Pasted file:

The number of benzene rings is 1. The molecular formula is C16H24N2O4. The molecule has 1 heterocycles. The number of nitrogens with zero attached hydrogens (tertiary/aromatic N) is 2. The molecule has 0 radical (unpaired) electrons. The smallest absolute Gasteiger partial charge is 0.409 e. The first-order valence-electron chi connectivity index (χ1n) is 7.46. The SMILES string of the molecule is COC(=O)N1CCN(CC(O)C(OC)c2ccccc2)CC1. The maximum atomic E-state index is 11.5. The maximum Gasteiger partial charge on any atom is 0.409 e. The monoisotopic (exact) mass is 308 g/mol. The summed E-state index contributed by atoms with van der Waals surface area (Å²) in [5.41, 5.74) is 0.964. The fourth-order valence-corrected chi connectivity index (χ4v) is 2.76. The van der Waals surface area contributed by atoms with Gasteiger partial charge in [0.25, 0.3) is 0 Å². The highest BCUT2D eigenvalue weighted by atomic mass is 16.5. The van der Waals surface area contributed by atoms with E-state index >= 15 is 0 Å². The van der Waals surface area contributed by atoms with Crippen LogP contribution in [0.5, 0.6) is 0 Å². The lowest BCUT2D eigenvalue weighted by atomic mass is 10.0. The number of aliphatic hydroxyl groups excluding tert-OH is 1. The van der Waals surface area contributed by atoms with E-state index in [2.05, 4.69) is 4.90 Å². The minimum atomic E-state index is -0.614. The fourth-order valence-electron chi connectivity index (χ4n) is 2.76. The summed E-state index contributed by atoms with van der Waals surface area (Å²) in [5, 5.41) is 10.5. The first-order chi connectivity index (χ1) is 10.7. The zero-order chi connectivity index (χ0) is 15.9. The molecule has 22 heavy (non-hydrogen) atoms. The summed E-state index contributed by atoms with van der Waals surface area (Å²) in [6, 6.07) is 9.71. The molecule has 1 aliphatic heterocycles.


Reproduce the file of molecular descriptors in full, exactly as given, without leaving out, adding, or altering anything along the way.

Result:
The number of benzene rings is 1. The molecular formula is C16H24N2O4. The molecule has 1 heterocycles. The number of nitrogens with zero attached hydrogens (tertiary/aromatic N) is 2. The molecule has 0 radical (unpaired) electrons. The smallest absolute Gasteiger partial charge is 0.409 e. The first-order valence-electron chi connectivity index (χ1n) is 7.46. The SMILES string of the molecule is COC(=O)N1CCN(CC(O)C(OC)c2ccccc2)CC1. The maximum atomic E-state index is 11.5. The maximum Gasteiger partial charge on any atom is 0.409 e. The monoisotopic (exact) mass is 308 g/mol. The summed E-state index contributed by atoms with van der Waals surface area (Å²) in [5.41, 5.74) is 0.964. The fourth-order valence-corrected chi connectivity index (χ4v) is 2.76. The van der Waals surface area contributed by atoms with Gasteiger partial charge in [0.25, 0.3) is 0 Å². The highest BCUT2D eigenvalue weighted by atomic mass is 16.5. The van der Waals surface area contributed by atoms with E-state index >= 15 is 0 Å². The van der Waals surface area contributed by atoms with Crippen LogP contribution in [0.5, 0.6) is 0 Å². The lowest BCUT2D eigenvalue weighted by atomic mass is 10.0. The number of aliphatic hydroxyl groups excluding tert-OH is 1. The van der Waals surface area contributed by atoms with E-state index in [2.05, 4.69) is 4.90 Å². The minimum atomic E-state index is -0.614. The fourth-order valence-electron chi connectivity index (χ4n) is 2.76. The summed E-state index contributed by atoms with van der Waals surface area (Å²) in [5, 5.41) is 10.5. The first-order chi connectivity index (χ1) is 10.7. The zero-order chi connectivity index (χ0) is 15.9. The molecule has 22 heavy (non-hydrogen) atoms. The summed E-state index contributed by atoms with van der Waals surface area (Å²) in [6, 6.07) is 9.71. The molecule has 1 aliphatic heterocycles.